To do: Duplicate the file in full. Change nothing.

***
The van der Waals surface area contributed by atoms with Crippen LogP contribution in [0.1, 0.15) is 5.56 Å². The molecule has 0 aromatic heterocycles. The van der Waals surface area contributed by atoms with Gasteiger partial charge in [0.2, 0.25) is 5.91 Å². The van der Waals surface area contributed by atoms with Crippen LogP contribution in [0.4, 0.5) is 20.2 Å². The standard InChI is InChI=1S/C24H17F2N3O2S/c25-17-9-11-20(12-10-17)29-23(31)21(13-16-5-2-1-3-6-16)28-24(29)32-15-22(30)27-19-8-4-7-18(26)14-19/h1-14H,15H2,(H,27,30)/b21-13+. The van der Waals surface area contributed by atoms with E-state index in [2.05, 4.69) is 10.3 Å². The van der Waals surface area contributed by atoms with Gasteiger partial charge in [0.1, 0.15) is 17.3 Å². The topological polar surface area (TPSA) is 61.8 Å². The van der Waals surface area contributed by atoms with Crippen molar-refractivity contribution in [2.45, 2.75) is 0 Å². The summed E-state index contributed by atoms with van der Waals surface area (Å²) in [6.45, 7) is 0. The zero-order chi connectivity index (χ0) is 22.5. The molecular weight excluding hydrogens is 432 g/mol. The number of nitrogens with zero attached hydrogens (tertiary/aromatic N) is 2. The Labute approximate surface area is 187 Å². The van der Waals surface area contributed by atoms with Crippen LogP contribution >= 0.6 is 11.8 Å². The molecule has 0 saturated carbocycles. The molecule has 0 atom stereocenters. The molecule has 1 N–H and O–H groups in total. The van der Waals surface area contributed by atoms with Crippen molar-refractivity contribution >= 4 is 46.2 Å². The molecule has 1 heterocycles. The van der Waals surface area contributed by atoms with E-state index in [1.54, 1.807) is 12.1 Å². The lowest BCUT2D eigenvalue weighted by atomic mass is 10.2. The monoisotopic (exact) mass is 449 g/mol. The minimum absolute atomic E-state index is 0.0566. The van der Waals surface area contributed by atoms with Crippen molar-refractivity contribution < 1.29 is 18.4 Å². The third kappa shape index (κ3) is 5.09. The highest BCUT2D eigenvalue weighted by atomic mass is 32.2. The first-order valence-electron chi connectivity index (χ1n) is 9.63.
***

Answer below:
The van der Waals surface area contributed by atoms with Crippen LogP contribution in [0.1, 0.15) is 5.56 Å². The molecule has 0 aromatic heterocycles. The van der Waals surface area contributed by atoms with Gasteiger partial charge in [0.2, 0.25) is 5.91 Å². The van der Waals surface area contributed by atoms with Crippen LogP contribution in [0.4, 0.5) is 20.2 Å². The standard InChI is InChI=1S/C24H17F2N3O2S/c25-17-9-11-20(12-10-17)29-23(31)21(13-16-5-2-1-3-6-16)28-24(29)32-15-22(30)27-19-8-4-7-18(26)14-19/h1-14H,15H2,(H,27,30)/b21-13+. The van der Waals surface area contributed by atoms with E-state index in [2.05, 4.69) is 10.3 Å². The van der Waals surface area contributed by atoms with Gasteiger partial charge in [0.1, 0.15) is 17.3 Å². The topological polar surface area (TPSA) is 61.8 Å². The van der Waals surface area contributed by atoms with Crippen molar-refractivity contribution in [2.45, 2.75) is 0 Å². The summed E-state index contributed by atoms with van der Waals surface area (Å²) in [6.45, 7) is 0. The zero-order chi connectivity index (χ0) is 22.5. The molecular weight excluding hydrogens is 432 g/mol. The number of nitrogens with zero attached hydrogens (tertiary/aromatic N) is 2. The Labute approximate surface area is 187 Å². The van der Waals surface area contributed by atoms with Crippen LogP contribution >= 0.6 is 11.8 Å². The molecule has 0 saturated carbocycles. The molecule has 0 atom stereocenters. The molecule has 1 N–H and O–H groups in total. The van der Waals surface area contributed by atoms with Crippen molar-refractivity contribution >= 4 is 46.2 Å². The molecule has 1 heterocycles. The van der Waals surface area contributed by atoms with E-state index in [1.54, 1.807) is 12.1 Å². The lowest BCUT2D eigenvalue weighted by atomic mass is 10.2. The monoisotopic (exact) mass is 449 g/mol. The minimum absolute atomic E-state index is 0.0566. The van der Waals surface area contributed by atoms with Crippen molar-refractivity contribution < 1.29 is 18.4 Å². The third kappa shape index (κ3) is 5.09. The highest BCUT2D eigenvalue weighted by atomic mass is 32.2. The first-order valence-electron chi connectivity index (χ1n) is 9.63.